The West End is the birthplace of the Utoy Creek Watershed, which makes up “the hidden Chattahoochee” in Atlanta. It is approximately 26 miles long and covers more than 34 square miles. However, the watershed has created many problems for the neighborhood; historically, its creeks and streams would overflow in heavy rains (as creeks are wont to do) into their floodplains, creating temporary swamps out of the neighborhood. This problem was only exacerbated as the City’s combined sewage system aged.

Combined sewage systems (CSS) are an older design for sewers that also collect runoff stormwater from streets, unlike newer systems that keep the two separate. As a result, these systems overflow during especially heavy storm or snowmelt events, expelling untreated sewage into local waterways, and sometimes even into streets, basements, and yards. Not only is it disgusting, it is also in violation of the federal Clean Water Act of 1972.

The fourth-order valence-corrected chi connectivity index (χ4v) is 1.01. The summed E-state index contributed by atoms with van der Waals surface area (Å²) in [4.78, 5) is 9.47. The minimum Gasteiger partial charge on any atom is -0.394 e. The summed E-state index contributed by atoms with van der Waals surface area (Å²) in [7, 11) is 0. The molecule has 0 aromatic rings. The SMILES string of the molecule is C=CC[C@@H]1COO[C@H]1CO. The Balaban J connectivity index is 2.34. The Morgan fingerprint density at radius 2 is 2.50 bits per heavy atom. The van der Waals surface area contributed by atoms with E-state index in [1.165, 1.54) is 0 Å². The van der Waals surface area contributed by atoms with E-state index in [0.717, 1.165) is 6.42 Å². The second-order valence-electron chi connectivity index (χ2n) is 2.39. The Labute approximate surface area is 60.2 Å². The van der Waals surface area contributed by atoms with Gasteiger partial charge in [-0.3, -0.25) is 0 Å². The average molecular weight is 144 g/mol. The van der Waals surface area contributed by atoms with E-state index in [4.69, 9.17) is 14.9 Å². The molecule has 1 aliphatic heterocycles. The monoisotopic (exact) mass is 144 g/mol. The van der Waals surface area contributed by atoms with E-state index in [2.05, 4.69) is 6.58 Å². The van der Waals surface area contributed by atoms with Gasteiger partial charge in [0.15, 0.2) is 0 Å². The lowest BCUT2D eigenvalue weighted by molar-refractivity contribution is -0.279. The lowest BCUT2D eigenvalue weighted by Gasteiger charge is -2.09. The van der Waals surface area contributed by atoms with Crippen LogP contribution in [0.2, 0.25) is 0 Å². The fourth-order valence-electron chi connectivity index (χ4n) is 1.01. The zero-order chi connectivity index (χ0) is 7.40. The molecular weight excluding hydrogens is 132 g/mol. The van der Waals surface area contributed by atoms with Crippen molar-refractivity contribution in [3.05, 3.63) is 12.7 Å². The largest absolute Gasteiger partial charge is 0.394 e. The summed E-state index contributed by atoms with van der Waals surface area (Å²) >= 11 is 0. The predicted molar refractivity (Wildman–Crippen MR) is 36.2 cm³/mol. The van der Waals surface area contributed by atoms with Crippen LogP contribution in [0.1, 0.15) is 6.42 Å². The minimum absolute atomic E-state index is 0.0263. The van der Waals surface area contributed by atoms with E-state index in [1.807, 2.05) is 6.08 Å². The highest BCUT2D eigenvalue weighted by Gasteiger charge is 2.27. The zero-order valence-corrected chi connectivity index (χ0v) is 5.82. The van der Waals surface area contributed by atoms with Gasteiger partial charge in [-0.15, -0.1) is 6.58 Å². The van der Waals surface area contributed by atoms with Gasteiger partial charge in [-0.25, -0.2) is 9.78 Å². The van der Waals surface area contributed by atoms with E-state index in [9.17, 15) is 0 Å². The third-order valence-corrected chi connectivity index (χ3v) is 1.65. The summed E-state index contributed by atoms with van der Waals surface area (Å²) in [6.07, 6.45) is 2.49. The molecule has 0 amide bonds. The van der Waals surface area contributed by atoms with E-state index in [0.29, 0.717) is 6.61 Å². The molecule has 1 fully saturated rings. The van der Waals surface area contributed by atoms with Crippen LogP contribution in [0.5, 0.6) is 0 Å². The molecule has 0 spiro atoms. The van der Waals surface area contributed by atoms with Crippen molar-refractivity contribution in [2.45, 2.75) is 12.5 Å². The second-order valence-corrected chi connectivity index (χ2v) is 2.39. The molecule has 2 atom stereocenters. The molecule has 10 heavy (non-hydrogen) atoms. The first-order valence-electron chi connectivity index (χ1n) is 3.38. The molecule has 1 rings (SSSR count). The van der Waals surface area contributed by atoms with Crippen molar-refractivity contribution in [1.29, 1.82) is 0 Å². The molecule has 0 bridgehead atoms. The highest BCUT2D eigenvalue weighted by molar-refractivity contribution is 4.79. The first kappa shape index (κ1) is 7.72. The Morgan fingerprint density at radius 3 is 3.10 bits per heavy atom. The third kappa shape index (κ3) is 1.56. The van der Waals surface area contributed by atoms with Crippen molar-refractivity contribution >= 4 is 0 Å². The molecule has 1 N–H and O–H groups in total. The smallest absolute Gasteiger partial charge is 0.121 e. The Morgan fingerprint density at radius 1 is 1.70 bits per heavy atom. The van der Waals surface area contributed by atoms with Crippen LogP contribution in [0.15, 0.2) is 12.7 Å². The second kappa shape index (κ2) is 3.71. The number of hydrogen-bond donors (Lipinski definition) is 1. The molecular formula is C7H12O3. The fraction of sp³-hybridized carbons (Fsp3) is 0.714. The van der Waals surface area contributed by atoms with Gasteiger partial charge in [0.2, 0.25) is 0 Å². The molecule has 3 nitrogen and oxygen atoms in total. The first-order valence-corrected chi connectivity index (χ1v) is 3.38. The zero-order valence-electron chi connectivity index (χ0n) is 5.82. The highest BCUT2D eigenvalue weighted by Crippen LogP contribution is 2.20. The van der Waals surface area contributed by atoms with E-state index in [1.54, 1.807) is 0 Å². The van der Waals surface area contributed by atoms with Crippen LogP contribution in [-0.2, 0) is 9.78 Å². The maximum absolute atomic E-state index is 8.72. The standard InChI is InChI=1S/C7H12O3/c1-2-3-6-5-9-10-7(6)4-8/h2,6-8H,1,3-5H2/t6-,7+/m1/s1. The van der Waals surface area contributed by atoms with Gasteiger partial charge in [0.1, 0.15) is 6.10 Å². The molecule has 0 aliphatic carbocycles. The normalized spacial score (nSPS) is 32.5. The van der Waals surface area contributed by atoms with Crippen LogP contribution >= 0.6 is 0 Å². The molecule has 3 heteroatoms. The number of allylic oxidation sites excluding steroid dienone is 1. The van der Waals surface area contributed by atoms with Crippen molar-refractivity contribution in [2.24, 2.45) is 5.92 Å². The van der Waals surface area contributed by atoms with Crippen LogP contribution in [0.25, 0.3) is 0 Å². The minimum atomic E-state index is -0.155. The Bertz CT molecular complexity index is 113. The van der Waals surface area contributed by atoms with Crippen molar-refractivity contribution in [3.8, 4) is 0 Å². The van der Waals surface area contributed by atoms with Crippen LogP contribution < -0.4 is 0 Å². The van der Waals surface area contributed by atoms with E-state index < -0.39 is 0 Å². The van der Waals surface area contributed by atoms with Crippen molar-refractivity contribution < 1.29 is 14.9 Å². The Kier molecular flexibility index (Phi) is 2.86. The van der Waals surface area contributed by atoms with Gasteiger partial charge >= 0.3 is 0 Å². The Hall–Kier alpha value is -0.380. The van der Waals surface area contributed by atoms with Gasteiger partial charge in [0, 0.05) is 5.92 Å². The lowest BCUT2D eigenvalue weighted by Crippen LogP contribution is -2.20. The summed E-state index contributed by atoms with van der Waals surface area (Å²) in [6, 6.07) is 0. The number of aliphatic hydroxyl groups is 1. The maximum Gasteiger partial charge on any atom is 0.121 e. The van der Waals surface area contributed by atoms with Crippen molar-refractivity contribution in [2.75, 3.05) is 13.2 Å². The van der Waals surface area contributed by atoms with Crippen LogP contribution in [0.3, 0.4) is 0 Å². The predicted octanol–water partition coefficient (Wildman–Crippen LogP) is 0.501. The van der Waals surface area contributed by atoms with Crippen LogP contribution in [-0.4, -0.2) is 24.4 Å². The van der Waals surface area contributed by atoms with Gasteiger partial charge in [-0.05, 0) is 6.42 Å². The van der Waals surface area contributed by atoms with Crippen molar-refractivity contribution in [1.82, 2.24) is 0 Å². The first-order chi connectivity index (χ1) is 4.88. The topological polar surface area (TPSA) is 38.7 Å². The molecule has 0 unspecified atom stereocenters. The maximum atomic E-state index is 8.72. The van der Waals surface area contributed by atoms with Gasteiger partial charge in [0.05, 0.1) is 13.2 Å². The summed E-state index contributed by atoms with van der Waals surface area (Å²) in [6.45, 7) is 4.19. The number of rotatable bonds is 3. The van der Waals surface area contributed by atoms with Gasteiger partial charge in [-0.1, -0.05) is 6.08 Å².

There are still seven combined sewage systems in use in Atlanta, of which many were installed over one hundred years ago. Of those seven, four are on the Westside, the region of Atlanta where some of the most prosperous African American communities in the United States thrived. Additionally, funding for repairs and maintenance has been delayed over the decades as the costs continued to accumulate. For comparison, there are none in Buckhead, Atlanta’s affluent, mostly white, neighborhood to the North.